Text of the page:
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Thursday, May 5, 2011

A Car Tour In The Italian Middle Ages: Siena And The Via Francigena

Siena piazza del campo 1996Image via Wikipedia

"Cor magis tibi Sena pandit" (Siena opens up a greater heart than this gate) is the sign that greets visitors at Camollia gate, one of the gateways to the historic centre of Siena. This cordial invitation is the business card of a city that needs no introduction.

Founded, according to a popular legend, by Remus, brother of the legendary founder of Rome, Romulus, Siena is an open-air museum. The severe palaces and steep alleys of the old town have remained the same since the middle ages when Siena was an independent republic. A large part of the cities ancient pride is still present in the temperament of its citizens, which is expressed fully on July the 2nd and August the 16th of each year during the famous Palio festival, perhaps the oldest and most authentic popular celebration in Italy. In the heart of the city is the magnificent shell-shaped Piazza del Campo, dominated by the high Torre del Mangia, considered one of the most beautiful squares in Europe for architectural harmony and balance. However Siena also offers beautiful churches and museums in addition to the ability to surprise even the most hurried visitor with unforgettable views. The old town is a UNESCO World Heritage Site.

After visiting Siena, it's time to divert onto the 447 road until you reach one of the most picturesque monuments in Italy: the Abbey of San Galgano. The Abbazia di San Galgano is a splendid example of a Cistercian abbey, consecrated in 1288. It was an important centre of faith until the middle of the 15th century, when it then gradually tumbled down and was even used as a farm during the 18th century. During the nineteenth century the restoration of the abbey began in order to preserve the original structure. The lack of roof and the scenic location makes it one of the most impressive monuments of Tuscany. Recently, the abbey has been used to host events and concerts. The abbey is also blessed with a beautiful and unusual light, making it even more fascinating. Next to the magnificent ruins stands the beautiful chapel of Montesiepi which dates back to the thirteenth century. The chapel preserves the mysterious "Sword in the stone", a real sword of the 12th century stuck in the floor, according to a legend, belonging to San Galgano himself. The story of Galgano - a knight who abandons his weapons symbolically, passing from the sword to the cross - closely corresponds with the myth of Excalibur, King Arthur and the Knights of the Round Table.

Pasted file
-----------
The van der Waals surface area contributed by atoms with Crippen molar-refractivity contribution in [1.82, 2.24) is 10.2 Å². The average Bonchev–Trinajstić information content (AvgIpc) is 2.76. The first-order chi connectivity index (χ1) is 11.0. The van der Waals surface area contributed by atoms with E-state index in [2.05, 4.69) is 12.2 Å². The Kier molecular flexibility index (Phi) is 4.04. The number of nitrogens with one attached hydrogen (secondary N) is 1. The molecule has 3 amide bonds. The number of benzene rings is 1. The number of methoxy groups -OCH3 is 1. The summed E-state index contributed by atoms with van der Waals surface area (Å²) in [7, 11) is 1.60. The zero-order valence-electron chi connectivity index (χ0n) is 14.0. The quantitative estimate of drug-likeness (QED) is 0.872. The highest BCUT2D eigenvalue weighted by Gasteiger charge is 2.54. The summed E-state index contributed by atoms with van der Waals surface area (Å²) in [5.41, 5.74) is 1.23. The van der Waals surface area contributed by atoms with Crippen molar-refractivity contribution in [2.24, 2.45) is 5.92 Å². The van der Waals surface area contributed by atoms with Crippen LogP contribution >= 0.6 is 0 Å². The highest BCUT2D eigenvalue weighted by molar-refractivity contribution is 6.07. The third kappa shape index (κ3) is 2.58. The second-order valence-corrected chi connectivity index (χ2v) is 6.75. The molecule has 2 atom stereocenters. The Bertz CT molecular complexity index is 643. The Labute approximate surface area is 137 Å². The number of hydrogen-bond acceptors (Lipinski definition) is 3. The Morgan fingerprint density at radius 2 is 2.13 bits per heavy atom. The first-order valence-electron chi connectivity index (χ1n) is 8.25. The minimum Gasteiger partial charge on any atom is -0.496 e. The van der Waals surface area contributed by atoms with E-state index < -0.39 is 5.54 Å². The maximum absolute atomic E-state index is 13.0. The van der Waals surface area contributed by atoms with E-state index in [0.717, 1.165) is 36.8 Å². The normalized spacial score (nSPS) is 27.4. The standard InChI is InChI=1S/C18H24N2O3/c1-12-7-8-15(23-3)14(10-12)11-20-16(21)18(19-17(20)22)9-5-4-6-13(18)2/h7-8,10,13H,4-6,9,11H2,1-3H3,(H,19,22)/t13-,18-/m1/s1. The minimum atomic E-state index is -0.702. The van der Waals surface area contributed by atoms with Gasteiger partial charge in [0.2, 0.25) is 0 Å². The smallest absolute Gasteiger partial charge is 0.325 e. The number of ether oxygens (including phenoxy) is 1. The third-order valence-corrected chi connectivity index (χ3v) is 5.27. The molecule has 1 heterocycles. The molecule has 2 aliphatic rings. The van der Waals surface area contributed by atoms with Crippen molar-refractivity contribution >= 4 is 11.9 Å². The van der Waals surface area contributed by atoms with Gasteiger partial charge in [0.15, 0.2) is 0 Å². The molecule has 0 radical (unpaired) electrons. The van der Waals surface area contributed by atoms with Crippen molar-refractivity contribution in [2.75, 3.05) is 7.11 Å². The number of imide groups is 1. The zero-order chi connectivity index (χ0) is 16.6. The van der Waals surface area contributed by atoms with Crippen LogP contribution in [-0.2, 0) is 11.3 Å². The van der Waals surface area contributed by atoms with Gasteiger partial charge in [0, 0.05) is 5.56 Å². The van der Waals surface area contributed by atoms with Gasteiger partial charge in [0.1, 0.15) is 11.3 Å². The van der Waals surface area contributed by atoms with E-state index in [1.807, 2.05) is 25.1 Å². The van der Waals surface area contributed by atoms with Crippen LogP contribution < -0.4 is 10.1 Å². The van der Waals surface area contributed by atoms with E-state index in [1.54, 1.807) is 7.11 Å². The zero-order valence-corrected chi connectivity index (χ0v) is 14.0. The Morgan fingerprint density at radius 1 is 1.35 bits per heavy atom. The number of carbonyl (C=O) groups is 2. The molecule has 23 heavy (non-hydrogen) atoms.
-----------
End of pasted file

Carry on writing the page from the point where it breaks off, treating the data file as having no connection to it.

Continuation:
To get to the next destination of our itinerary it's necessary to drive towards Siena and reach the ancient Via Francigena, the route that linked Rome to Canterbury, used by pilgrims since the twelfth century. Indicated on maps as SS2 it's the ideal road for those who want to enjoy fascinating glimpses of the Tuscan countryside. At about 15 km from Siena, in the direction of Florence, appears, as if in a dream, a vision of magic: the mighty walls of Monteriggioni. Monteriggioni is a beautiful, small town surrounded by 14 fortified towers. During the Middle Ages it offered a shelter to the people of Siena during the wars against Florence. Perfectly preserved and closed to traffic, in July the village of Monteriggioni hosts one of the most beautiful medieval festival in Italy. The town was founded around an existing farm and still retains a rural character, as you can guess by the shape of the main square, much like that of a private courtyard.

But the Via Francigena has more wonders to unveil: just a few kilometres ahead appears one of the most famous skylines in Italy: the profile of the towers of San Gimignano. Known as the "city of beautiful towers", San Gimignano is a destination not to be missed by travellers, with its ancient streets, the warm colours of its medieval buildings and the gentle Tuscan countryside that surrounds the town. It's worth a visit to the "Parco della Rocca", which offers a splendid panoramic view, the Collegiate Romanesque featuring frescoes by Domenico Ghirlandaio and the thirteenth-century church of St. Augustine, enriched during the fifteenth century with frescoes by Benozzo Bozzoli. Above all, try to get to San Gimignano at dusk when the light that bathes the ancient towers makes this little old town even more charming: you will not regret it!

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